A report published today, Friday 17 June 2011, by the Joseph Rowntree Foundation, examines the drinking behaviours of young people in England and the main influences on their alcohol consumption.

The study, which looked at the drinking patterns of students in years 9 (aged 13-14) and 11 (ages 15-16), found that young people are more likely to drink, to drink frequently and to drink to excess if they:

  • Receive less supervision from a parent or other close adult
  • Spend more than two evenings a week with friends or have friends who drink
  • Are exposed to a close family member, especially a parent, drinking or getting drunk
  • Have positive attitudes towards and expectations of alcohol; and
  • Have very easy access to alcohol

Katherine Brown, Head of Research and Communications at IAS said:

“Some parents may believe that teen culture or peer pressure are the main driving forces behind their child’s attitude to alcohol, and there is little they can do to prevent them drinking to excess during the teenage years. However, this report can be seen as a positive message for parents, as it shows they do have the power to influence their children and help protect them from the dangers associated with drinking.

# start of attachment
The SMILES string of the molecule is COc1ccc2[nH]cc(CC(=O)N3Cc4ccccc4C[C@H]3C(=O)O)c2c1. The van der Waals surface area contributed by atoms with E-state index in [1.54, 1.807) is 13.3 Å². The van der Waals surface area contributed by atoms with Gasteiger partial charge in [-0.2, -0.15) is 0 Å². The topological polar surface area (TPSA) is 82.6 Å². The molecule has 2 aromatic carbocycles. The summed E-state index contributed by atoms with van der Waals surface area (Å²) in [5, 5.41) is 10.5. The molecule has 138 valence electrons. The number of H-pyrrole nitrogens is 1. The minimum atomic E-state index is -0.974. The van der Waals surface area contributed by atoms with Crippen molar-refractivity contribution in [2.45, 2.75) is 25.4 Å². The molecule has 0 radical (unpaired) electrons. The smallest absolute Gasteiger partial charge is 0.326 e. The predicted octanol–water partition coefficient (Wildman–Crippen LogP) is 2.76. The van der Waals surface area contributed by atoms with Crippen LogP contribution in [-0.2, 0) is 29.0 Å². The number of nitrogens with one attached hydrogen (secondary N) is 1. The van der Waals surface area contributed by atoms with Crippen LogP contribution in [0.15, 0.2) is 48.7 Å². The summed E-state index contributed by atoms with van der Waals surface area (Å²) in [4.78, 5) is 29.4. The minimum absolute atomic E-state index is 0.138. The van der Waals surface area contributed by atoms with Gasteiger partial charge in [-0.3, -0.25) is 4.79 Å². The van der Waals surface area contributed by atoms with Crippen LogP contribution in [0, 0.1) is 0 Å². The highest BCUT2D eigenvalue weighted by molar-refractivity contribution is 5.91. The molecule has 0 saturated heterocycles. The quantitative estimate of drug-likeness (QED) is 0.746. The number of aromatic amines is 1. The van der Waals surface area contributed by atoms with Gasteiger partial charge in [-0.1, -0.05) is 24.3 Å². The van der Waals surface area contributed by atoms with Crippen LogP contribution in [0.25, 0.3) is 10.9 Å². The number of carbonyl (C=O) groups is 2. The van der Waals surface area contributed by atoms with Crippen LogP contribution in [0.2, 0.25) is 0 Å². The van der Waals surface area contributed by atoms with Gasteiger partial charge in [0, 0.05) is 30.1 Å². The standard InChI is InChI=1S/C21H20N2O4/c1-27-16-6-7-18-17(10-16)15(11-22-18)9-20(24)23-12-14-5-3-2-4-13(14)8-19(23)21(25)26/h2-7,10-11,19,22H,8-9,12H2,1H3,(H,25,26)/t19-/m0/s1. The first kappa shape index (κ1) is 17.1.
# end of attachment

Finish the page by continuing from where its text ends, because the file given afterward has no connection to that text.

“There are also steps that need to be taken by the Government to help protect children and young people from alcohol harm. Parents need to be made aware of the Chief Medical Officer’s advice that no children under the age of 15 should be given alcohol, as, in doing so, this can damage a child’s cognitive development and increase their risk of developing alcohol dependency problems in later life.

“Furthermore, the ease with which children and young people can access alcohol needs to be addressed. The increased availability of cheap booze in supermarkets encourages people to buy alcohol in large quantities and ‘stock up’ at home, making it easier for children to get hold of alcohol. The Government needs to look seriously at raising the price of alcohol in order to tackle the problem of young and harmful drinkers.”

To download a copy of the full report, go to: